Bill Clinton has been uncharacteristically silent lately. Hillary, too, who has had to contend not only with a fractured elbow but also with a crew of Obama-appointed special envoys who cover the world's hot spots and condense her portfolio. She finally, this week, found her voice, responding to pundits' speculation that President Obama had managed brilliantly to sideline both her and her husband. She described herself as fully engaged as Secretary of State and quipped, "I broke my elbow, not my larynx."
She spoke for herself, not Bill. Yes, last May he too won a special envoy appointment, but his came from UN Secretary-General Ban Ki Moon, and it was not to the Middle East, where Hillary hinted during the primaries that she might send him after she moved into the Oval Office, or Afghanistan/Pakistan or North Korea-- but rather to....Haiti.
Here's an idea for President Obama. How about naming the former president and Arkansas governor, special envoy to ...his old friend and traveling companion, Arkansas Congressman Mike Ross? (Bill and Mike go way back; Mike volunteered in 1982 to drive Bill all over Arkansas when Clinton was running for governor).
Ross is now a four-termer representing the 4th District of Arkansas and he owes Bill Clinton big time. In 2000, about to leave office and seriously sidelined by his own vice president, Al Gore, Bill Clinton was pining to be out on the campaign trail. Clinton traveled to the district the Sunday before the election to speak for Ross and to bring out the African American vote--the 4th District has the state's largest population of blacks. Without the boost from Clinton, Ross might have lost to the republican incumbent, Jay Dickey--a man whom the President had vowed to defeat as payback for Dickey's voting for Clinton's impeachment . While Bill's appearance in Arkansas didn't keep George W. Bush from winning the state, it did put shove Ross over the finish line--with 51 percent of the vote.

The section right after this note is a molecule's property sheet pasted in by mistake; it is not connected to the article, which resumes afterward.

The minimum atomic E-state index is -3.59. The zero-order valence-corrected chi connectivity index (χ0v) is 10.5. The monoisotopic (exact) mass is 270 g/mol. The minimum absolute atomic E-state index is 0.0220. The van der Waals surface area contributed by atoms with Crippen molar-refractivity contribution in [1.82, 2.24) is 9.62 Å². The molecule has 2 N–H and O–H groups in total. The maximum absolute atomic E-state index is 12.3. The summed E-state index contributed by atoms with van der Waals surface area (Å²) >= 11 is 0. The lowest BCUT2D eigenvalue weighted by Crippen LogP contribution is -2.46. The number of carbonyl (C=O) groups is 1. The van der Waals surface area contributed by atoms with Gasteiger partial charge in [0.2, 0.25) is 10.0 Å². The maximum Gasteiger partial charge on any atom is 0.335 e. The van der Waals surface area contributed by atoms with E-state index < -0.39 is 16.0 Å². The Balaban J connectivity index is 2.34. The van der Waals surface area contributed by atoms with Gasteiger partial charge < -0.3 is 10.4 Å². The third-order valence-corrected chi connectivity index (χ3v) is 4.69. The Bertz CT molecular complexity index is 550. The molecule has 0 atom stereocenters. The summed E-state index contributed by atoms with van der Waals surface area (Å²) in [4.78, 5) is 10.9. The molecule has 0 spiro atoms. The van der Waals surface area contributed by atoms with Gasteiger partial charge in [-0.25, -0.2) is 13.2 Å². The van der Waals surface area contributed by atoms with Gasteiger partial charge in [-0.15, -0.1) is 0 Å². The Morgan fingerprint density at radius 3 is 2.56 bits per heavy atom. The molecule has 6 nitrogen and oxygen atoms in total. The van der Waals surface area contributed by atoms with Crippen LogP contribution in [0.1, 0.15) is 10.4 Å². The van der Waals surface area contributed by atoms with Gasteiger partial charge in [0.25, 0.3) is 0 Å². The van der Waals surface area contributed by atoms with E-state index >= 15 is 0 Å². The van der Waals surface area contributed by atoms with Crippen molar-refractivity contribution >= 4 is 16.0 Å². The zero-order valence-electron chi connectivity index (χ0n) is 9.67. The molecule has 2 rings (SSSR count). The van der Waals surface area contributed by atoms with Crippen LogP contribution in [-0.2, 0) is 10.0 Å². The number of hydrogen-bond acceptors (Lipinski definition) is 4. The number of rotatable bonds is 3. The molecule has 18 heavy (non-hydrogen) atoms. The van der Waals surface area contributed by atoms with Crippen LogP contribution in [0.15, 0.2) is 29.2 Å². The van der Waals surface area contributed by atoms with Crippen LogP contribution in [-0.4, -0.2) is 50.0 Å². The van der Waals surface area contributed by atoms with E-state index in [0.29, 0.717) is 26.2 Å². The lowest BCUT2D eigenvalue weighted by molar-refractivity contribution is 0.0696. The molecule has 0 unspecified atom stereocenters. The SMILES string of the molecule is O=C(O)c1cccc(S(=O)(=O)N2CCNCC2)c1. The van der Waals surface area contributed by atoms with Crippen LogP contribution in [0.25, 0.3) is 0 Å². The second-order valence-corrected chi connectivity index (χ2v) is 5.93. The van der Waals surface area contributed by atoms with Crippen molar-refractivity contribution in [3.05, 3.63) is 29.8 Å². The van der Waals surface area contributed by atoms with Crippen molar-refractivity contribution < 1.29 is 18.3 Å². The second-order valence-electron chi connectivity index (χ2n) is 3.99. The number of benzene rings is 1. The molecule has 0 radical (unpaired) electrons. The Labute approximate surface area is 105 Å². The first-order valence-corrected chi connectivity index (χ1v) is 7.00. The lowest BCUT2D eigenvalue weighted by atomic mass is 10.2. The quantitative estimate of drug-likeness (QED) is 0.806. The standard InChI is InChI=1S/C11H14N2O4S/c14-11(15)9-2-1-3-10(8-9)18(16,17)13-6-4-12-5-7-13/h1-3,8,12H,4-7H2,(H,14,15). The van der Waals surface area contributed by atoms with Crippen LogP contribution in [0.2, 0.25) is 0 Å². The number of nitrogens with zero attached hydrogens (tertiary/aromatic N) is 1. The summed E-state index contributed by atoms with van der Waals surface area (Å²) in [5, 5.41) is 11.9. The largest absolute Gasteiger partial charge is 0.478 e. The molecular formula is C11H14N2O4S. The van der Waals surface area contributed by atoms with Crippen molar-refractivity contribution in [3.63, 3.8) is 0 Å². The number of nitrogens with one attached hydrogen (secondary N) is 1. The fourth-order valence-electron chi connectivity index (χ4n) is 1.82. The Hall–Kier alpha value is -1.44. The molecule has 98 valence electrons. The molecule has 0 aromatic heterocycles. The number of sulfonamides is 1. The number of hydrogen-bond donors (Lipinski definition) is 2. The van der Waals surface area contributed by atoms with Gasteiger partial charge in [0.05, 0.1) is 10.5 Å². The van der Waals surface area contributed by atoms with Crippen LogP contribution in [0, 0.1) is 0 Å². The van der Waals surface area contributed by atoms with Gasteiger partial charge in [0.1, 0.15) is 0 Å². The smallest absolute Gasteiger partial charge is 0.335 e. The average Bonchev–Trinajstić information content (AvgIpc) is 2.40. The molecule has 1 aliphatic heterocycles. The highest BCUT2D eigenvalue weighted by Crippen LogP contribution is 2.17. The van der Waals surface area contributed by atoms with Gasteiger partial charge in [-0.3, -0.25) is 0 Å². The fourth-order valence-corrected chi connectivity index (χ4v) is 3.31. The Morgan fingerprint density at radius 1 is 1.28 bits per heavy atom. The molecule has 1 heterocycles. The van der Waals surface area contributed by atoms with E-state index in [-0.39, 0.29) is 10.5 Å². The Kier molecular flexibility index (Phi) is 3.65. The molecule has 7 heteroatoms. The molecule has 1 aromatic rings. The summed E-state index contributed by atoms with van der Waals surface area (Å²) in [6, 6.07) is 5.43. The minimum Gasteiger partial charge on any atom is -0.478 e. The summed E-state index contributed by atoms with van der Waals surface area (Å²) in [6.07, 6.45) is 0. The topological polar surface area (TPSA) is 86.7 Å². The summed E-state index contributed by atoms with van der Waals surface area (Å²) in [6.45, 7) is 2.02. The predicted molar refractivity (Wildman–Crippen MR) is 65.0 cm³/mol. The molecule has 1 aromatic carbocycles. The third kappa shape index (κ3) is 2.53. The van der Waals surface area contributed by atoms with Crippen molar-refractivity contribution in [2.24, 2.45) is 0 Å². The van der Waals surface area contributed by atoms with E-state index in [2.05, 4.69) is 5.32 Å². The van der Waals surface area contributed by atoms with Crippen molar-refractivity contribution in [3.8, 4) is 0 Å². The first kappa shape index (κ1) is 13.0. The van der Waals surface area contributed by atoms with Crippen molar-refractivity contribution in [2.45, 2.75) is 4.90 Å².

Now Ross, a leading Blue Dog Democrat, said his group has enough votes --seven members, perhaps as many as 10-- to derail Obama's health care bill in the House Energy and Commerce Committee.
Perhaps Bill Clinton, who knows something about losing the fight for national health care, can persuade Ross to change his mind.
As I discovered while writing Clinton in Exile, a book about Bill Clinton's post presidency, it's often unclear where exactly Bill Clinton's interests reside. Is it to the Clintons' advantage for Obama to succeed in a mega-reform of health care -or not? It depends on what the definition of ..... 2012 is.
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